Dec. 26 2022 08:00 AM

Sponsored content created by Craig J. Louder, DVM, Technical Services Veterinarian, Axiota® Animal Health

Trace minerals are essential nutrients required for numerous biological functions in the body, including structural (skin and bone), physiologic (hormones), catalytic (cell metabolism), and regulatory (cell division, programmed cell death). While forages and grains contain some trace minerals, additional supplementation for cows is generally required. Mixing trace minerals into the total mixed ration (TMR) helps ensure adequate intakes more than offering free choice minerals. Since many beef operations offer free choice minerals and have variable intakes, injectable trace minerals have been utilized as an insurance policy to make sure that cattle receive the necessary trace minerals at critical times, such as weaning and breeding. While primarily seen as a beef product, injectable trace minerals have an important role on dairies as well.

Often I am asked, “If I have a good mineral pack in the ration, do I still need to give a shot of trace minerals?” My answer is something that every dairyman has done: if we have calcium in the ration, why would we need to give an IV bottle of calcium? Injectable minerals, whether it’s calcium or trace minerals, cannot, should not, and must not replace oral mineral supplementation. These injectable minerals are designed to boost cows at times when demand exceeds possible intake. By supplementing trace minerals via injections, we can bypass rumen antagonism and poor absorption in the small intestines. The injectable minerals allow rapid increases in available trace minerals for the body to utilize.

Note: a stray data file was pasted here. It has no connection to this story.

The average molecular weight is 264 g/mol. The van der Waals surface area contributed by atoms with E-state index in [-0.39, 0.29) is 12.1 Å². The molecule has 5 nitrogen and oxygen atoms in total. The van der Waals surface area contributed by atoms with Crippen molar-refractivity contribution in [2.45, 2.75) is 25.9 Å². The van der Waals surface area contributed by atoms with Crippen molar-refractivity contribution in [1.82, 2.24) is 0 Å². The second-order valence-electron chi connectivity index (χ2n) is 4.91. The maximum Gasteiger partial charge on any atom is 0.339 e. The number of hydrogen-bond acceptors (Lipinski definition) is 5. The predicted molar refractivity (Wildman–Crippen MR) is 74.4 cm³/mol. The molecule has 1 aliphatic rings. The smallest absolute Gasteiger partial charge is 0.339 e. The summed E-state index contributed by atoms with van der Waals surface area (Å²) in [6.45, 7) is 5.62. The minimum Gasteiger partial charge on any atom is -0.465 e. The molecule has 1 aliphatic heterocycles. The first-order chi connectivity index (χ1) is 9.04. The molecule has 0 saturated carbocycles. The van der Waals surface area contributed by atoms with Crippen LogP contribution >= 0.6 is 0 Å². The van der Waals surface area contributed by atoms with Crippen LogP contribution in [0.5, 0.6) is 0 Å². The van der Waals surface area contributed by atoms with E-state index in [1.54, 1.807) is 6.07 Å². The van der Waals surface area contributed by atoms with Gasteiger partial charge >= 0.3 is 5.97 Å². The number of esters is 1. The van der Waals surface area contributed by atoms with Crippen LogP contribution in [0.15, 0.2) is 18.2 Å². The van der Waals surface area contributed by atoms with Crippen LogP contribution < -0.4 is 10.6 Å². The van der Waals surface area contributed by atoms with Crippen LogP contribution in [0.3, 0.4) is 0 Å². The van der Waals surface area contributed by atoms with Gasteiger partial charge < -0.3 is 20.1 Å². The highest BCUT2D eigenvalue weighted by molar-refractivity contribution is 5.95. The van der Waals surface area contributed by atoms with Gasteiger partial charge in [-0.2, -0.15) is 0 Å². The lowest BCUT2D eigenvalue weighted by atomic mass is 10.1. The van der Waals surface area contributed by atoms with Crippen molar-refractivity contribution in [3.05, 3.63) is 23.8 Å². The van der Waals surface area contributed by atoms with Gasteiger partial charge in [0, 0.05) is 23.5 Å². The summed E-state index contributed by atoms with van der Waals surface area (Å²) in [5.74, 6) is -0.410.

Peak demand periods

Implementing injectable trace minerals into protocols simply requires identifying times when demand may exceed intakes. This would include in the close-up and fresh period when cows’ dry matter intake is suppressed (nearly a 90% decrease in the week prior to calving), when we may be feeding more antagonists in the form of sulfur as part of a negative DCAD diet, and when the nearly fully developed fetus is attempting to store as many trace minerals as possible in its liver, which removes them from the cow’s blood levels. As a result, a cow’s trace mineral levels will substantially drop at parturition at a time when trace minerals are needed in high amounts to help neutralize the inflammation associated with parturition and the beginning of lactation. Research has also shown that supplementing cows with mastitis or high somatic cells can help to aid the immune system in fighting off these udder infections.

Importance of trace minerals in calves

While calves are born with very high levels of trace minerals, these reserves are rapidly depleted, dropping nearly 75% in the first two months. Supplementation at times of vaccination allows a synchrony within the body, providing the essential trace minerals for calves to respond to the vaccine and offering much higher levels of response and protection.

Just as injectable trace minerals provide beef producers with the insurance that cows have the trace minerals they need, when they need them, injectable trace minerals can be a critical tool for ensuring dairy cows the same benefit.